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The impact of video-quality-level switching on user quality of experience in dynamic adaptive streaming over HTTP

  • Demóstenes Z RodríguezEmail author
  • Zhou Wang
  • Renata L Rosa
  • Graça Bressan
Open Access
Research

Abstract

Dynamic adaptive streaming over HTTP (DASH) has become a promising solution for video delivery services over the Internet in the last few years. Currently, several video content providers use the DASH solution to improve the users’ quality of experience (QoE) by automatically switching video quality levels (VQLs) according to the network status. However, the frequency of switching events between different VQLs during a video streaming session may disturb the user’s visual attention and therefore affect the user’s QoE. As one of the first attempts to characterize the impact of VQL switching on the user’s QoE, we carried out a series of subjective tests, which show that there is a correlation between the user QoE and the frequency, type, and temporal location of the switching events. We propose a novel parameter named switching degradation factor (SDF) to capture such correlation. A DASH algorithm with SDF parameter is compared with the same algorithm without SDF. The results demonstrate that the SDF parameter significantly improves the user’s QoE, especially when network conditions vary frequently.

Keywords

Video streaming Adaptive streaming DASH Video quality Subjective test Quality of experience Switching degradation factor 

1 Introduction

IP network uses the concept of best-effort delivery, where the network does not guarantee the data arrival to the end user at the right time and order, depending on the network traffic load. However, many services, such as video streaming, run over IP networks, where transport layer protocols attempt to improve the IP network performance and, consequently, the end users’ quality of experience (QoE). One of these protocols is the widely adopted Transmission Control Protocol (TCP) that supports reliable end-to-end data delivery.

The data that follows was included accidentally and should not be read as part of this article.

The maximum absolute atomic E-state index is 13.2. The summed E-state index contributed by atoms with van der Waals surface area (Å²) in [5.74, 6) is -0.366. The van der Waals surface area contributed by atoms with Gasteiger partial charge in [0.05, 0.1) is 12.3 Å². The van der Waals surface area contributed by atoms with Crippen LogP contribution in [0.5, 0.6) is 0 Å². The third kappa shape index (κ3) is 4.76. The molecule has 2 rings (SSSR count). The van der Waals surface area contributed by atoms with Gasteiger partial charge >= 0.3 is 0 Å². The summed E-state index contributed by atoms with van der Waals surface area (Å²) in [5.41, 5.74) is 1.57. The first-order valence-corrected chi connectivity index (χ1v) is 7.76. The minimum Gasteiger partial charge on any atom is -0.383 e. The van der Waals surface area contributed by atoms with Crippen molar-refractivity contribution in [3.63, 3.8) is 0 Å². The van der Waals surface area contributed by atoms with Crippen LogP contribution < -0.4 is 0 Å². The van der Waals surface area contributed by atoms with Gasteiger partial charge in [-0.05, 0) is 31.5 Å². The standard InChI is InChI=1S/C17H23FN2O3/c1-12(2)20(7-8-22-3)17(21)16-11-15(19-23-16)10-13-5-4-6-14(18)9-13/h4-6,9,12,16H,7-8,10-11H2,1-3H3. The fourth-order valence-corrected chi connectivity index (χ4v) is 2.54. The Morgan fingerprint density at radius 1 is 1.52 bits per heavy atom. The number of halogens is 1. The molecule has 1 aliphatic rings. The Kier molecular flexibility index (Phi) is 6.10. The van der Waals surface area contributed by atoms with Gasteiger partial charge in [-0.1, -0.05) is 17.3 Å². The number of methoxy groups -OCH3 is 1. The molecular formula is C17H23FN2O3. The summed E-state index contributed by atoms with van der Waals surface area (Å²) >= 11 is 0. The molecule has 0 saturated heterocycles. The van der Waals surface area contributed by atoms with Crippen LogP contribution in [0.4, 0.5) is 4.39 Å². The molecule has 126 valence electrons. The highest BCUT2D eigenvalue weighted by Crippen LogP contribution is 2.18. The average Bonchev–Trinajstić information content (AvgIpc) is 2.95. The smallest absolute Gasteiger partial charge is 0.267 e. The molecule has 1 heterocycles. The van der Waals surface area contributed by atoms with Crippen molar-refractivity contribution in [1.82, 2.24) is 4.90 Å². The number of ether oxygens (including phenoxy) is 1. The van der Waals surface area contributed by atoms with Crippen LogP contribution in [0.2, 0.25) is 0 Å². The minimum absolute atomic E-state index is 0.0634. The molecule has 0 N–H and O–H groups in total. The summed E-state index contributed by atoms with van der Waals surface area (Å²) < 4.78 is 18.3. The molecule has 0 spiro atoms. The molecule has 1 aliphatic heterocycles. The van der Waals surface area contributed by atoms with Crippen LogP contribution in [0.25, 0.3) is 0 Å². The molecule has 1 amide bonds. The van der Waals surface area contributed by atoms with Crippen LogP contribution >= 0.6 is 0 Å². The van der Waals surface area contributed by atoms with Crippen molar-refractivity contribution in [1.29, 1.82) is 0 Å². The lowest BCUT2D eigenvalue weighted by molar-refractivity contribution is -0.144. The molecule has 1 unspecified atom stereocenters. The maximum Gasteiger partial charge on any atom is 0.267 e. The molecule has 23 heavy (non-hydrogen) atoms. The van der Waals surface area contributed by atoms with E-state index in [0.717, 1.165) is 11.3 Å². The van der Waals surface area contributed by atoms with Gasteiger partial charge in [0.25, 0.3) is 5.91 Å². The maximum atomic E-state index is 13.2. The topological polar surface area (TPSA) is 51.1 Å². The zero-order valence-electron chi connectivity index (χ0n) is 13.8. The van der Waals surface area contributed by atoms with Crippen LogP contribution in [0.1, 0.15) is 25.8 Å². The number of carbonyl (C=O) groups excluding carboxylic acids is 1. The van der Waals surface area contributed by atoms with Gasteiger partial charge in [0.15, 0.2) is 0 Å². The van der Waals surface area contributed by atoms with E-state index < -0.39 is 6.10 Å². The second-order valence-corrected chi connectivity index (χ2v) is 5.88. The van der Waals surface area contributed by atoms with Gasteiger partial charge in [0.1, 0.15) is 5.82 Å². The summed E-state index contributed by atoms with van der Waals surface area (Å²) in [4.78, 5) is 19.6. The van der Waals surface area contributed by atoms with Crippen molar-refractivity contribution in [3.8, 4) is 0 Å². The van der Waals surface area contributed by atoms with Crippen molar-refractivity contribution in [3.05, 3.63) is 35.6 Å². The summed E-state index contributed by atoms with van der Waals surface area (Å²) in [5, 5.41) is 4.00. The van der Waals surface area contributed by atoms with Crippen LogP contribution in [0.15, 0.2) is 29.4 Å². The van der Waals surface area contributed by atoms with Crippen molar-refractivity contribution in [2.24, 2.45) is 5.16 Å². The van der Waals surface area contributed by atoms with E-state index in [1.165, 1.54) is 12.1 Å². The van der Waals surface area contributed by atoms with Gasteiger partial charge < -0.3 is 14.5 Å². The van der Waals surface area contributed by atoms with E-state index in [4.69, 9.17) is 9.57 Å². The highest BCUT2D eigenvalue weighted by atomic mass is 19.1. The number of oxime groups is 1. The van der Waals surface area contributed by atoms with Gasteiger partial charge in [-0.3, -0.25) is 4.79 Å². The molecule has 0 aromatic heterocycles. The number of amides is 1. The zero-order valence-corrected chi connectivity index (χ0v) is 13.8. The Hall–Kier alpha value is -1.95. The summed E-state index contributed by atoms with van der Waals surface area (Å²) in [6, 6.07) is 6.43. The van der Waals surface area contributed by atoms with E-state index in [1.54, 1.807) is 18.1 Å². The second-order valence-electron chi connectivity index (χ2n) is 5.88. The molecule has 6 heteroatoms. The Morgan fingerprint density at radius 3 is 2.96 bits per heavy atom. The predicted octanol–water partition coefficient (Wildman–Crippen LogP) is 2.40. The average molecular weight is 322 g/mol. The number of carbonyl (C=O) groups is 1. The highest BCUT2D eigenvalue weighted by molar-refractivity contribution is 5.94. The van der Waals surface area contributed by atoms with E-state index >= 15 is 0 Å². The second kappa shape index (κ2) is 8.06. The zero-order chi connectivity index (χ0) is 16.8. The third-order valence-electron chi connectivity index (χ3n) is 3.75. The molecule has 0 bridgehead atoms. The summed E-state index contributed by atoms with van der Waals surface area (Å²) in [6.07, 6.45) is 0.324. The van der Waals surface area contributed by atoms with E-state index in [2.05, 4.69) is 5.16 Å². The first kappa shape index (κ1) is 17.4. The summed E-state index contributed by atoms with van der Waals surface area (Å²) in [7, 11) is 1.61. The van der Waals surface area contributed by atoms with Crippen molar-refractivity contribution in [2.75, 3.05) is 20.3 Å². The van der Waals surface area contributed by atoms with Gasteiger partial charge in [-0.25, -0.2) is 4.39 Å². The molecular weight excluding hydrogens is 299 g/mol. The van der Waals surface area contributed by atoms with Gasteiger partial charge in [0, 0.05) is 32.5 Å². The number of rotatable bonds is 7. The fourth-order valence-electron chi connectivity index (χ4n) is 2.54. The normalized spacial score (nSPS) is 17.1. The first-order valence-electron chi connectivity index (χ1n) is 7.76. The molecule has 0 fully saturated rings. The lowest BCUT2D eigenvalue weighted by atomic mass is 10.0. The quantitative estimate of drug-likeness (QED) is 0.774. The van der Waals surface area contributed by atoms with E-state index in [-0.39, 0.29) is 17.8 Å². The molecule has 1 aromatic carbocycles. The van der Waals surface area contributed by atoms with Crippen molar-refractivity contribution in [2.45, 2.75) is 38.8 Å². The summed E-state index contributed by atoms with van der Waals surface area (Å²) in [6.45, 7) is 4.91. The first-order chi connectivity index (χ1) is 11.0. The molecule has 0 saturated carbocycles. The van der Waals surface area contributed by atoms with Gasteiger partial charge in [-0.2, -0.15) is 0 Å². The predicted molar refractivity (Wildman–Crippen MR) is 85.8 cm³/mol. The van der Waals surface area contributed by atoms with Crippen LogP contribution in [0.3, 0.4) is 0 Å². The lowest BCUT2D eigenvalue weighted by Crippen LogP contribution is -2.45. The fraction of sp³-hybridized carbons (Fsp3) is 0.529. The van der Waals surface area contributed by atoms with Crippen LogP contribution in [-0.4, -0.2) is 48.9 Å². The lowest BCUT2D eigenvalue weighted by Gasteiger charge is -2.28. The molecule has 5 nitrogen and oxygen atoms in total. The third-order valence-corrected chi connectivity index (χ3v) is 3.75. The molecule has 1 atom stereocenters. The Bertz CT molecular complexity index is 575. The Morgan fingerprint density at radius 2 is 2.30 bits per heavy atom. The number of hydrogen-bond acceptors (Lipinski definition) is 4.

In the last years, video traffic has been increasing dramatically because many video services over the Internet gained popularity. The large number of wireless devices that use video services via mobile networks is one of the major contributors to the growth of video traffic. Currently, most video streaming services run over HyperText Transfer Protocol (HTTP) that uses TCP as the transport layer protocol, which is not intercepted or blocked by firewalls or network address translation (NAT), as is the case for User Datagram Protocol (UDP). Moreover, HTTP-based delivery provides reliability and deployment simplicity due to HTTP and TCP protocols, which are widely implemented [1].

Video quality assessment and, therefore, users’ QoE evaluation is relevant due to the large number of video services offered nowadays. Subjective test of video quality assessment are conducted to determine the user’s satisfaction based on which video services may be improved [2]. These tests are generally performed under laboratory conditions. Nevertheless, in recent years, some studies [3, 4] show the possibility to perform image or video quality assessment through remote assessors using the Internet.